Many bachelor's degree programs in communications, justice studies or pre-law contain courses that cover communications law. Students in these programs learn how traditional and new media and law work together. Applicants to four-year bachelor's programs must have a high school diploma or equivalent.
Graduate students can combine a master's degree in communications with a law degree program. Dual degree programs may require students to take certain graduate level courses related to law or media before allowing students to pursue optional courses or personal research. A standalone J.D. program requires three years of study and also qualifies graduates for the bar exam. Before acceptance to any graduate or law school, prospective students may be required to hold a bachelor's degree with a minimum GPA and submit scores from the Graduate Record Examination (GRE) and the Law School Admission Test (LSAT).
Bachelor's Degree in Communications Law
Students who pursue bachelor's degrees in communications law learn how traditional and new media and law work together, and about privacy and slander. Students in a communications law bachelor's degree program may explore various types and aspects of law such as constitutional law, business law, philosophy of law and rhetorical analysis. They must also take general education courses. Courses include the following:
- General psychology
- Communication law
- Media studies
- Business law
- American, state and local government
Joint Juris Doctor and Master's Degree in Communications
Some journalism and law programs allow students to earn a dual degree in communications, journalism and law. Students who pursue joint degrees often study media law, entertainment law, media ethics, policy and how the previous subjects relate to and affect individuals and organizations. Students in a joint communications and law program may take courses in:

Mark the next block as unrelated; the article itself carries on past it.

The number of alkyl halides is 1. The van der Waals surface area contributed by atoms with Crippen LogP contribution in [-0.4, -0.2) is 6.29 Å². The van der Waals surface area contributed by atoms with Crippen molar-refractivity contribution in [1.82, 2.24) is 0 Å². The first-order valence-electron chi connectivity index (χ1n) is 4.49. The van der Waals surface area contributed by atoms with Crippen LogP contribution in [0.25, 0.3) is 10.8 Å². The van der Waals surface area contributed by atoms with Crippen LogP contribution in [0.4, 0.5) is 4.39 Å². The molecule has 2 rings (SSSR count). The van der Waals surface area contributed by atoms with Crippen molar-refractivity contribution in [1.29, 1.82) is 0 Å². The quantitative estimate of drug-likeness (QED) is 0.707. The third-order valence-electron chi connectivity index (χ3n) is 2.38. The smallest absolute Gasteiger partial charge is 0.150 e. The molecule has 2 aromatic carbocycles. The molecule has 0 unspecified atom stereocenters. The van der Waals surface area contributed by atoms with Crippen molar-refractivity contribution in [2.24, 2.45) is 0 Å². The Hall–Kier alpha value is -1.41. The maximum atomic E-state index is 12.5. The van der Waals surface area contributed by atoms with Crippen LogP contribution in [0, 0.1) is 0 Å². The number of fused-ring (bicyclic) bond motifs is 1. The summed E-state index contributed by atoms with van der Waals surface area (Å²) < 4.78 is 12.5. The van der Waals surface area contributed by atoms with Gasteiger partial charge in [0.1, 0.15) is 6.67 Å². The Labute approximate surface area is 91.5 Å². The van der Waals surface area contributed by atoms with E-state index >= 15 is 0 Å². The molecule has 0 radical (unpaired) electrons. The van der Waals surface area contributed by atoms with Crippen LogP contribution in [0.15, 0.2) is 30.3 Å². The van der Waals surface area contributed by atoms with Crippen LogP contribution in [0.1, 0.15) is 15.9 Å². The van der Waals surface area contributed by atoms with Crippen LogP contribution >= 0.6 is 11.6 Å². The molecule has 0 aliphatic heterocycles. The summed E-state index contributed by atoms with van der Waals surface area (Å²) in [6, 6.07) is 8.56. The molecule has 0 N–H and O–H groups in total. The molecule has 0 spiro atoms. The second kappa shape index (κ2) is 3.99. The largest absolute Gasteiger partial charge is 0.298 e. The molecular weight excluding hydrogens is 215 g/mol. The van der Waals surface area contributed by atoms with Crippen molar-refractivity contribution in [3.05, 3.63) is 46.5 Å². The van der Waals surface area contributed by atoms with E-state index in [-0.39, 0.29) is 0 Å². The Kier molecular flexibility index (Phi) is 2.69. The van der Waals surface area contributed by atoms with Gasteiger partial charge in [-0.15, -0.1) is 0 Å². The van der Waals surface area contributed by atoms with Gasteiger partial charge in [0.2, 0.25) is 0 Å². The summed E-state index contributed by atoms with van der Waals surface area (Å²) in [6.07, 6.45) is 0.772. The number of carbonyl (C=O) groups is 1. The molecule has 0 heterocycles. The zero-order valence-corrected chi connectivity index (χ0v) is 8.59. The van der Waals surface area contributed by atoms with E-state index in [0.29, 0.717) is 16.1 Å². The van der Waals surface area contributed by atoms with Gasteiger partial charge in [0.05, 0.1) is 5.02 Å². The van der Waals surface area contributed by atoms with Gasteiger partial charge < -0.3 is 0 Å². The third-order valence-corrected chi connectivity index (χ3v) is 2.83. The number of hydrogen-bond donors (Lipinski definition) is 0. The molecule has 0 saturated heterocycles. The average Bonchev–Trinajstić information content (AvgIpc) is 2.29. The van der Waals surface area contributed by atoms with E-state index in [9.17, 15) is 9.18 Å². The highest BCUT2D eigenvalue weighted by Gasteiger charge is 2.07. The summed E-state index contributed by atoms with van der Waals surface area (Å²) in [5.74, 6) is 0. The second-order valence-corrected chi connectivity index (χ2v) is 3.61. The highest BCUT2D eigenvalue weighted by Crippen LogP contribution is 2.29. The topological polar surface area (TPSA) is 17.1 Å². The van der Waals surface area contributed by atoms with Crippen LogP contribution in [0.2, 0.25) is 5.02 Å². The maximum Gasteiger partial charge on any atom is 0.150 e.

- Constitutional law
- Mass media studies
- Criminal law
- Property law
- Research methods
Students accepted to law programs learn various aspects of different laws. This can include intellectual property and technology law, as well as entertainment law, media law and policy. The first year of law school acquaints students with various legal institutions and reasoning, casework, legal analysis and the judicial system. Students in a law program may take courses in:
- Entertainment law
- Intellectual property law
- Federal income taxes
- Labor laws
Popular Career Options
Students holding a bachelor's degree relating to communications law can't practice law. However, it can be useful for students who are planning to enter law school and eventually enter fields like:
- Copyright law
- Intellectual law
- Entertainment law
- Government policy-making
Employment Outlook and Salary Info
According to the U.S. Bureau of Labor Statistics (BLS), lawyers earned a median annual salary of $120,910 in May 2018 (www.bls.gov). The mean annual salary for the same period for postsecondary law teachers was slightly lower, at $130,710. Employment for lawyers is expected to increase 6% during the decade of 2018-2028.
Overall, students who are interested in communications law can start by earning bachelor's degree that provides a general education and an introduction to the field. From there, they can advance to J.D. programs or dual J.D./M.S. programs in the field, which provide comprehensive legal studies and prepare aspiring lawyers for the state bar examination.